Mac OS vom 13.03.2019 um 22:10 Uhr | Quelle addictivetips.com

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Apple announces expanded coding initiatives in Singapore and Indonesia

Mac OS vom 13.03.2019 um 03:59 Uhr | Quelle apple.com

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How to install DMG apps on macOS

Mac OS vom 12.03.2019 um 23:07 Uhr | Quelle addictivetips.com

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How to install DMG apps on macOS

Mac OS vom 12.03.2019 um 23:07 Uhr | Quelle addictivetips.com

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How to disable the trackpad when a mouse is connected on macOS

Mac OS vom 11.03.2019 um 22:00 Uhr | Quelle addictivetips.com

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How to enable password hints on macOS

Mac OS vom 08.03.2019 um 22:24 Uhr | Quelle addictivetips.com

Password aren’t easy to remember especially if you prefer to not use Facebook and Google to sign into everything and instead create separate accounts whenever you can. Both macOS and Windows 10 let you use your Apple ID and Microsoft account with the respective desktops but on macOS you can only use your Apple ID […]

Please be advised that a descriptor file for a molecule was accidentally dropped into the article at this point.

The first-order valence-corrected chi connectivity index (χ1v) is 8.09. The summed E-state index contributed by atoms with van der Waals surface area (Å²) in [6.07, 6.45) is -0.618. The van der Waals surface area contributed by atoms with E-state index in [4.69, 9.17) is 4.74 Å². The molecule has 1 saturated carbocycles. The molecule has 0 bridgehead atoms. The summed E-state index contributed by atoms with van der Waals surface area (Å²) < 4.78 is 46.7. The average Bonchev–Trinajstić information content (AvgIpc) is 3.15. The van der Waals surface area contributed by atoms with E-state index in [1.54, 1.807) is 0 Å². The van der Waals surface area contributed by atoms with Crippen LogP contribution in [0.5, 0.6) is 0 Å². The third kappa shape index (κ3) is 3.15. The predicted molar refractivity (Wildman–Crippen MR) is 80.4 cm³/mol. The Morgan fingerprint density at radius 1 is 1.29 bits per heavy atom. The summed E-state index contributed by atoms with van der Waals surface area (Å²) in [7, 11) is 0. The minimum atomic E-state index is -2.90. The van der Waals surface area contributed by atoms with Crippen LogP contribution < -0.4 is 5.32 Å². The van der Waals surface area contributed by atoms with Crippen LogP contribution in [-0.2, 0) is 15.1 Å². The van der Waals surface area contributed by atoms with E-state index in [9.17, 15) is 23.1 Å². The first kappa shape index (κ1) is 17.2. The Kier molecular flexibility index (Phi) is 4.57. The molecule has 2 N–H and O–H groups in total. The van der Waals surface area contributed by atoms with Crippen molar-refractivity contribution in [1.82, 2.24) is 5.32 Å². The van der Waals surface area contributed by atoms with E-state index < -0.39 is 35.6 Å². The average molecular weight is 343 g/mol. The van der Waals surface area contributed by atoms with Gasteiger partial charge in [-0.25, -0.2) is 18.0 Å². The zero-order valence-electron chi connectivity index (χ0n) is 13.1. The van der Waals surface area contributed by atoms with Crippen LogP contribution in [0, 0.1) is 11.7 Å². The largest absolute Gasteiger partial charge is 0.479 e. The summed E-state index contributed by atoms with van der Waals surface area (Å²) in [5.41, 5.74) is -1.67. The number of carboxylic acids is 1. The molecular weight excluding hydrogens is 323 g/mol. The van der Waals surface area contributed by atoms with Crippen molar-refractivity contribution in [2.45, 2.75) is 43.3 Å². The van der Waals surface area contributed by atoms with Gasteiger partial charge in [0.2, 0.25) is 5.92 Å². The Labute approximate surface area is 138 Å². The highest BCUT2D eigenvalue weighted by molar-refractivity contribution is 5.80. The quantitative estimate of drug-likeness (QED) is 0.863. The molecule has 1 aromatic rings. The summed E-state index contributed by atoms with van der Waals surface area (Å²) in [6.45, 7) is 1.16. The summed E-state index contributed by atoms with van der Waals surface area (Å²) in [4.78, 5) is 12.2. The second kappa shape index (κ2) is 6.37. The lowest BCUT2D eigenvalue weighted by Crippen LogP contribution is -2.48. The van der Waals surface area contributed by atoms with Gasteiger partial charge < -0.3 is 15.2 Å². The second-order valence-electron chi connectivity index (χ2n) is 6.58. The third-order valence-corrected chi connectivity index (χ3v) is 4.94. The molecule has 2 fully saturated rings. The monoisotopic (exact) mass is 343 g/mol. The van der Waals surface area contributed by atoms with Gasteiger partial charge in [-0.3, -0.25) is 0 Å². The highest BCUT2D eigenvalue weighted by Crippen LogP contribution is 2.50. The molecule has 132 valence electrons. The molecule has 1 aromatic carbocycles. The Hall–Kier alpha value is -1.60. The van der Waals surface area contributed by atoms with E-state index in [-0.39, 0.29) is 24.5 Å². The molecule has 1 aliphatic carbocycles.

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How to schedule Night Shift on macOS

Mac OS vom 07.03.2019 um 20:15 Uhr | Quelle addictivetips.com

There’s a consensus that too much screen time is bad for you but it’s hard to get away from screens. If you aren’t looking at your phone, you’re probably on your desktop and not everyone has the option to simply turn it off and take a break. One recent method to lighten the load of […]

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How to find and delete files older than X days on macOS

Mac OS vom 06.03.2019 um 22:21 Uhr | Quelle addictivetips.com

Files in the Downloads folder tend to build up over time. The same can be said for various other locations e.g., where you save screenshots to. If you can’t be bothered manually cleaning old files, you can use Automator to find and delete files older than X days on macOS. Delete files older than X […]

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Apple releases 13th annual Supplier Responsibility Progress Report

Mac OS vom 06.03.2019 um 18:02 Uhr | Quelle apple.com